Another fun fact: Our site is 100% built in memory thanks to a Redis client.
It makes our results speedy and robust. While Google Web search sometimes is able to resolve “SFO to LAX for 1/4″, our users can come to our website and ask to “I want to get away for a long-weekend to a place with notable cuisine“.
What is wrong with the travel, tourism and hospitality industry that requires another startup to help it out?
First: Business model.
Unlike websites that are specifically focused on inspiration, Zaptravel’s proposals are tightly coupled to actual deals in the market.
We presently make money by referring qualified leads to leading travel partners, but over time we plan to get more involved in the customer transaction because we ultimately believe that customers are looking for an end-to-end solution in the same way they do when using a bricks-and-mortar travel agent.
Because travel was one of the first markets to go online in the 90s and early 2000s, much of the technology driving it and product thinking that went into it was developed quite some time ago.
User expectations have changes and the ability of technology to deliver against those expectations has increased.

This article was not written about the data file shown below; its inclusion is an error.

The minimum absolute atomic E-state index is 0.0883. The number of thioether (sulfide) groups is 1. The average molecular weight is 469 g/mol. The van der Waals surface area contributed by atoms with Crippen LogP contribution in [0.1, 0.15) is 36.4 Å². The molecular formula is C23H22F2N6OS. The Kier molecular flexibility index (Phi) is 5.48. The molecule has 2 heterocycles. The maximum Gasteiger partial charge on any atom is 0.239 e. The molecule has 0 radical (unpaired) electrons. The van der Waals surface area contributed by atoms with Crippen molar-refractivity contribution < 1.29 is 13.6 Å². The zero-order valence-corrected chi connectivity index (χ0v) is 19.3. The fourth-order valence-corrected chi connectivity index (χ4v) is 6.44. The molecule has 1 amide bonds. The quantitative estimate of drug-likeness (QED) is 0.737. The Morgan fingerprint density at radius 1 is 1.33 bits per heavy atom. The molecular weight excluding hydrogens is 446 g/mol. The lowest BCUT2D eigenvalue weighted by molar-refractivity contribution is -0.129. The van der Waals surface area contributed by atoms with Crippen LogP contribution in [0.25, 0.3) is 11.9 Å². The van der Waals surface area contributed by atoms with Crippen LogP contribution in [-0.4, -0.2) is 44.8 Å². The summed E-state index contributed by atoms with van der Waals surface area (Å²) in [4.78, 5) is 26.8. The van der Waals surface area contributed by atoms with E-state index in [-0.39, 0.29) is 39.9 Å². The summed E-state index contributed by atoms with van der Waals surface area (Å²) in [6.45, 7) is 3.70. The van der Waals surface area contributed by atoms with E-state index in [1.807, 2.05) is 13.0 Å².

Start-ups like Zaptravel are more capable of making this happen simply because we don’t have any legacy constraints on how we need to operate.
Third: Consumer experience.
We believe that the discretionary travel market is poorly served by almost all online travel properties, which fall into one of three categories: (1) transaction websites (eg. OTAs), (2) inspiration websites (Eg. Lonely Planet) and (3) deal websites (eg. Groupon travel).
The problem is that transaction websites do a poor job at inspiration, inspiration websites get you excited about places you cannot visit, and deal websites advertise great prices for deals that are often impractical.
Semantic search as a category is still very new although we believe it represents the future of travel search and search in general.
Other than going viral and receiving mountains of positive PR, what is the strategy for raising awareness and getting customers/users?
We are developing tools to enable you to flag specific types of deals (for example: “beach destinations under 200 euros”) which you will be able to share with friends and receive frequent updates as new deals are identified and prices change.
We are exploring distribution strategies with 3rd party destination sites. And we have created a chat agent to provide tailored advice to customers.
All of this should help with word-of-mouth referrals.